This comes up a lot with my coaching clients who tend to be high-achieving, intelligent women who, like me, think a lot. I ask them: how does it feel? How does it feel when you are with that person? I suggest that they try to quieten their mind so that they can hear their heart and intuition. I suggest the same to you.

- I had to let go of the fantasy of Mr Perfect and embrace the man who is perfect for me

I'm a little bit embarrassed to admit that for years I was searching for a carbon copy of myself - a male version of me. I was looking for an A-type, high-achieving, driven, anxious workaholic. My fiancé isn't that man, thank goodness, and that's why we're so good together.

He calms me down. He grounds me. He stabilises me. He reminds me to laugh at myself when I'm taking things too seriously. He reminds me to take the pressure off myself and lie on the sofa or walk in the sunshine. It's such a relief to be in a relationship with someone who is nothing like me!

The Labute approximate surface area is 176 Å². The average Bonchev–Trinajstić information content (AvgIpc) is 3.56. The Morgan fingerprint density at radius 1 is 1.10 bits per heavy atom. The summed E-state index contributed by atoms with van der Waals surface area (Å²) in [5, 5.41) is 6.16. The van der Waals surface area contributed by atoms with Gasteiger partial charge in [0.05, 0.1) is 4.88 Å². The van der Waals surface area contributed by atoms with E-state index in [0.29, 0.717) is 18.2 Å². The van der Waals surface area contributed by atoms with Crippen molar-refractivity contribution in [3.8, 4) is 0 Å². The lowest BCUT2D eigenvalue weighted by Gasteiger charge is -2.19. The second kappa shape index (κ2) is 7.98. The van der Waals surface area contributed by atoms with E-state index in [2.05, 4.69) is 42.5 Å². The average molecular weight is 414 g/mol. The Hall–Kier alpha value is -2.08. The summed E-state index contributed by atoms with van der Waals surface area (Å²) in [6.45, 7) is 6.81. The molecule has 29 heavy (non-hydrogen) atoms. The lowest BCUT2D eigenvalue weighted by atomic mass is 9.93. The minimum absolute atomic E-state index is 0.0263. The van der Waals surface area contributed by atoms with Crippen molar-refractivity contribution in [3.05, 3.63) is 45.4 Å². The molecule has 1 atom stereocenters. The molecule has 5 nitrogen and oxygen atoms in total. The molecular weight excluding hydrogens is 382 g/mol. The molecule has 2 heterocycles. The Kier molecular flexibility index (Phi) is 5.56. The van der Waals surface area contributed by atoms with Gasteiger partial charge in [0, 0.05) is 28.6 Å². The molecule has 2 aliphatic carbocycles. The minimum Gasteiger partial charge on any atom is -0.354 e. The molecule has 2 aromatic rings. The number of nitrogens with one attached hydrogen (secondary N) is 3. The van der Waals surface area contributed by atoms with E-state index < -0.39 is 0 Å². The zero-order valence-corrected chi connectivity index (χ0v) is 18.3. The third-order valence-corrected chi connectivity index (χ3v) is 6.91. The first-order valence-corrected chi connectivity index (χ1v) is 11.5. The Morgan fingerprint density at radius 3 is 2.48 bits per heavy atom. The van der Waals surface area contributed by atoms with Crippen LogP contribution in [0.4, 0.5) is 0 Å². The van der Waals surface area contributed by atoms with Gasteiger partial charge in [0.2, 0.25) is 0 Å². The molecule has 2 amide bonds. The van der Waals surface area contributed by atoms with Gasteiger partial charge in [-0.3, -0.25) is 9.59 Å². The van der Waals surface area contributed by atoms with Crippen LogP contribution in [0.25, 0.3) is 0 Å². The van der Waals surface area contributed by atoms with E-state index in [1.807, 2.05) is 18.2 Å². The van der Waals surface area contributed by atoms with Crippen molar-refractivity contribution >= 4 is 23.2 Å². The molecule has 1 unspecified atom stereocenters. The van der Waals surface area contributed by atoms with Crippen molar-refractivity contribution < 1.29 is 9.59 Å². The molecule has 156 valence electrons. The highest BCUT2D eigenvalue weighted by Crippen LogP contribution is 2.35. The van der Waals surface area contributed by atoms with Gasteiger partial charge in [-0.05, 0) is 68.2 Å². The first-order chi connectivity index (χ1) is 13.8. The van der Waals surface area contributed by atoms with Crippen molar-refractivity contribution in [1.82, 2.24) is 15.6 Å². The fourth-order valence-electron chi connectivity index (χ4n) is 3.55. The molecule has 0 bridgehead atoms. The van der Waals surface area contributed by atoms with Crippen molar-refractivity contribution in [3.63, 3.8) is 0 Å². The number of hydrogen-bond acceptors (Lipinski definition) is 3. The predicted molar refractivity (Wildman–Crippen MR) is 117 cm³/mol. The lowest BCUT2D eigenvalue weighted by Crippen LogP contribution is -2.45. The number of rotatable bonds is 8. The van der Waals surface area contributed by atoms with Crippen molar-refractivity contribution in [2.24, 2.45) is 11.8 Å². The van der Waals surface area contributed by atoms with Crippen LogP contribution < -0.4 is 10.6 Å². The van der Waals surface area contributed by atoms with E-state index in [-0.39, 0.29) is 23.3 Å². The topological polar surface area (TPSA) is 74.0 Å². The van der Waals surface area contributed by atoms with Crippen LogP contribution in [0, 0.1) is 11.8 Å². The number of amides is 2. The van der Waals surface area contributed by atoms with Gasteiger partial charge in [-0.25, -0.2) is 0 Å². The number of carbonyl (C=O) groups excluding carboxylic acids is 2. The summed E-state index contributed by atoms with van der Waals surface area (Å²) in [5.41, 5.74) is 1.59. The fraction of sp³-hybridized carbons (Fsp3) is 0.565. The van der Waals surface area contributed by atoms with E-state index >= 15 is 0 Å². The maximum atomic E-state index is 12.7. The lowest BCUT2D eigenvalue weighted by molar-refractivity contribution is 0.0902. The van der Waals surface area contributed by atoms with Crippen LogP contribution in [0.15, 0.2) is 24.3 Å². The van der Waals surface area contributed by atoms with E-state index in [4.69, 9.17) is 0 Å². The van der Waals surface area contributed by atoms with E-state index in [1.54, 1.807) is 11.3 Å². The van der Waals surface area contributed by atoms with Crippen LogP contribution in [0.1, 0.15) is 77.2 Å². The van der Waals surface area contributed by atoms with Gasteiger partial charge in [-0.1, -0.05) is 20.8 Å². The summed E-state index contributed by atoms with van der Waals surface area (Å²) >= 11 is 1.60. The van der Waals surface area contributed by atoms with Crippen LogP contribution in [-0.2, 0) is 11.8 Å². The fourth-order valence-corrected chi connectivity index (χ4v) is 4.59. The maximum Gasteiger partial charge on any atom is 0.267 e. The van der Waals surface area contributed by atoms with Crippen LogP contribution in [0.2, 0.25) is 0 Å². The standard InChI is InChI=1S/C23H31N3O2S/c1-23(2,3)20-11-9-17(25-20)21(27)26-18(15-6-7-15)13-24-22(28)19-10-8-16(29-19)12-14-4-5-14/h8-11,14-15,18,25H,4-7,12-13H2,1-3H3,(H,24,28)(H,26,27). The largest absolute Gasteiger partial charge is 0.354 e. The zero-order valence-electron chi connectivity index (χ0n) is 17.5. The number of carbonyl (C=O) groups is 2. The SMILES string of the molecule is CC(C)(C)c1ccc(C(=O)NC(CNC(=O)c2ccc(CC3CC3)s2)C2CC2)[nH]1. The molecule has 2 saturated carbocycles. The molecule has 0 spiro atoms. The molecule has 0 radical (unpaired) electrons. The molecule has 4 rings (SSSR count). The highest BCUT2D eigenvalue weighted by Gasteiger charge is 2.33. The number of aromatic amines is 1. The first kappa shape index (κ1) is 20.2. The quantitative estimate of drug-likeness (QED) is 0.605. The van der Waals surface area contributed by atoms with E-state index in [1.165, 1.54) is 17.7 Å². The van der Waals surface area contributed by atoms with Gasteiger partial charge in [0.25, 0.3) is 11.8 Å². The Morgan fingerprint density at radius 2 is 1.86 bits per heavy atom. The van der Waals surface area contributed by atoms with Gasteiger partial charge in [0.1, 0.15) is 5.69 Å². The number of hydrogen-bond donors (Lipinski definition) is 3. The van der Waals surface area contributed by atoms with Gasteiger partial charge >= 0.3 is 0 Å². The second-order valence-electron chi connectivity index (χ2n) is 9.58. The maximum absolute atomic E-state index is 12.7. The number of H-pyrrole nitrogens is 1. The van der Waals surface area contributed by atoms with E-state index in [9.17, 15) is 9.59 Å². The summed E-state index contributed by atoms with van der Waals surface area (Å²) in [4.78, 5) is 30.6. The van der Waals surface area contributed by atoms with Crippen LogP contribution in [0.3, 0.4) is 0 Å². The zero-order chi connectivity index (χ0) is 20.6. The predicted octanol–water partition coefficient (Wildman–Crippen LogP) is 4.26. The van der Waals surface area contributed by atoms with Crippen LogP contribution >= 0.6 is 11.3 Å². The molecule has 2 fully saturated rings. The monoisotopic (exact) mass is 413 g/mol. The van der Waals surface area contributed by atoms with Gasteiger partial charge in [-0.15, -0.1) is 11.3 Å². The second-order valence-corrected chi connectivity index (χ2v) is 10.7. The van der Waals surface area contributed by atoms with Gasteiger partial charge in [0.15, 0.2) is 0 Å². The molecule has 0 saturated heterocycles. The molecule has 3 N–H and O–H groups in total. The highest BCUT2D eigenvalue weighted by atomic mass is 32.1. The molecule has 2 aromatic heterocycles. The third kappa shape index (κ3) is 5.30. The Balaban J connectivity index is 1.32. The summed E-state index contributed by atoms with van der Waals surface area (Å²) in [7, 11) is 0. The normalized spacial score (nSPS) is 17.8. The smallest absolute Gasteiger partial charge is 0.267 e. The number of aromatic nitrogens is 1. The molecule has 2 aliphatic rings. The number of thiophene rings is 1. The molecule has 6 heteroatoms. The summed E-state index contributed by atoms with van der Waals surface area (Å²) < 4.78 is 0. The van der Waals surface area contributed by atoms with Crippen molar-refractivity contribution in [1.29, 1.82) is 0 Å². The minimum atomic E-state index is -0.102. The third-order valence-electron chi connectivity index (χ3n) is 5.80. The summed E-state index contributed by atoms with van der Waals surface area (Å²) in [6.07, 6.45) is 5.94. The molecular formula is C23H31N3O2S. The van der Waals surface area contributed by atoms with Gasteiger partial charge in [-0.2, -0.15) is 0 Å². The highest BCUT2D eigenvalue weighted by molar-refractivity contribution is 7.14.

I wonder if you can relate to my experience?

I'll be back soon with some more thoughts on love and you can join me on Valentine's Day for a Facebook Live on this topic on Psychologies Facebook page. We'll be starting at 1 pm but you can catch up later if you can't make it.

Hope to see you there!


***** Upcoming Events *****

February 14th, 1 pm. How to Find Someone to Love. Facebook Live on Psychologies Facebook page

How to Fall in Love Dorset Retreat, Feb 15-18, Southbourne (2 hours from London Waterloo). 2 spaces left.

How to Fall in Love Spain Retreat, May 11-18, Cortijo Romero, Andalucia. Earlybird ends Feb 11.

Love Yourself, Love Your Body, Love Your Life Find Love, Turkey Retreat with Yoga, Oct 7-14, Spectrum. Earlybird ends Feb 28.

To download Chapter One of my book, How to Fall in Love, go to: www.howtofallinlove.co.uk